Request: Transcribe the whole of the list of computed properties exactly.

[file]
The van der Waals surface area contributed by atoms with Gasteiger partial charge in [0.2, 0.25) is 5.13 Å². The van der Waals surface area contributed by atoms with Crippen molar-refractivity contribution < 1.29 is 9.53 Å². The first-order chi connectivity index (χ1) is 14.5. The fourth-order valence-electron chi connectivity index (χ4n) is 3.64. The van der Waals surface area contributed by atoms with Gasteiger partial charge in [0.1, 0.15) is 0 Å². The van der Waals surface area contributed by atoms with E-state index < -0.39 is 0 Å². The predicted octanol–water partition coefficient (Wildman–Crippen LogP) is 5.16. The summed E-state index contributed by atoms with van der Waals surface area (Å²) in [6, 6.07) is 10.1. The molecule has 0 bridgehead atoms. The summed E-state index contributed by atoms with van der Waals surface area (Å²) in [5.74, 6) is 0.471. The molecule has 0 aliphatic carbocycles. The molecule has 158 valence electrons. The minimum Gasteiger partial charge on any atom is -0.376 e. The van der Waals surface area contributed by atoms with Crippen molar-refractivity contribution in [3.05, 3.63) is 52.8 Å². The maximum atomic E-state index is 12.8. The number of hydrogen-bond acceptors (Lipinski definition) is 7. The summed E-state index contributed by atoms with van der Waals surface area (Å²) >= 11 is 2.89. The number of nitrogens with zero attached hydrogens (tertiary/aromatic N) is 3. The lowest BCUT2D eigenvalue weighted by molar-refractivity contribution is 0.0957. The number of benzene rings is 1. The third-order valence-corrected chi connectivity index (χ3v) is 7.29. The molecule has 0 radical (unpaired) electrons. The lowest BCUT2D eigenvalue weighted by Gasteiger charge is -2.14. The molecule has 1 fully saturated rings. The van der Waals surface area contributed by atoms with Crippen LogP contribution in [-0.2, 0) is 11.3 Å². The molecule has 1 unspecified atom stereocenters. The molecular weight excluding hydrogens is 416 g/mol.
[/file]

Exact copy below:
The van der Waals surface area contributed by atoms with Gasteiger partial charge in [0.2, 0.25) is 5.13 Å². The van der Waals surface area contributed by atoms with Crippen molar-refractivity contribution < 1.29 is 9.53 Å². The first-order chi connectivity index (χ1) is 14.5. The fourth-order valence-electron chi connectivity index (χ4n) is 3.64. The van der Waals surface area contributed by atoms with Gasteiger partial charge in [0.1, 0.15) is 0 Å². The van der Waals surface area contributed by atoms with E-state index < -0.39 is 0 Å². The predicted octanol–water partition coefficient (Wildman–Crippen LogP) is 5.16. The summed E-state index contributed by atoms with van der Waals surface area (Å²) in [6, 6.07) is 10.1. The molecule has 0 bridgehead atoms. The summed E-state index contributed by atoms with van der Waals surface area (Å²) in [5.74, 6) is 0.471. The molecule has 0 aliphatic carbocycles. The molecule has 158 valence electrons. The minimum Gasteiger partial charge on any atom is -0.376 e. The van der Waals surface area contributed by atoms with Crippen molar-refractivity contribution in [3.05, 3.63) is 52.8 Å². The maximum atomic E-state index is 12.8. The number of hydrogen-bond acceptors (Lipinski definition) is 7. The summed E-state index contributed by atoms with van der Waals surface area (Å²) >= 11 is 2.89. The number of nitrogens with zero attached hydrogens (tertiary/aromatic N) is 3. The lowest BCUT2D eigenvalue weighted by molar-refractivity contribution is 0.0957. The number of benzene rings is 1. The third-order valence-corrected chi connectivity index (χ3v) is 7.29. The molecule has 0 radical (unpaired) electrons. The lowest BCUT2D eigenvalue weighted by Gasteiger charge is -2.14. The molecule has 1 fully saturated rings. The van der Waals surface area contributed by atoms with Crippen LogP contribution in [-0.2, 0) is 11.3 Å². The molecule has 1 unspecified atom stereocenters. The molecular weight excluding hydrogens is 416 g/mol.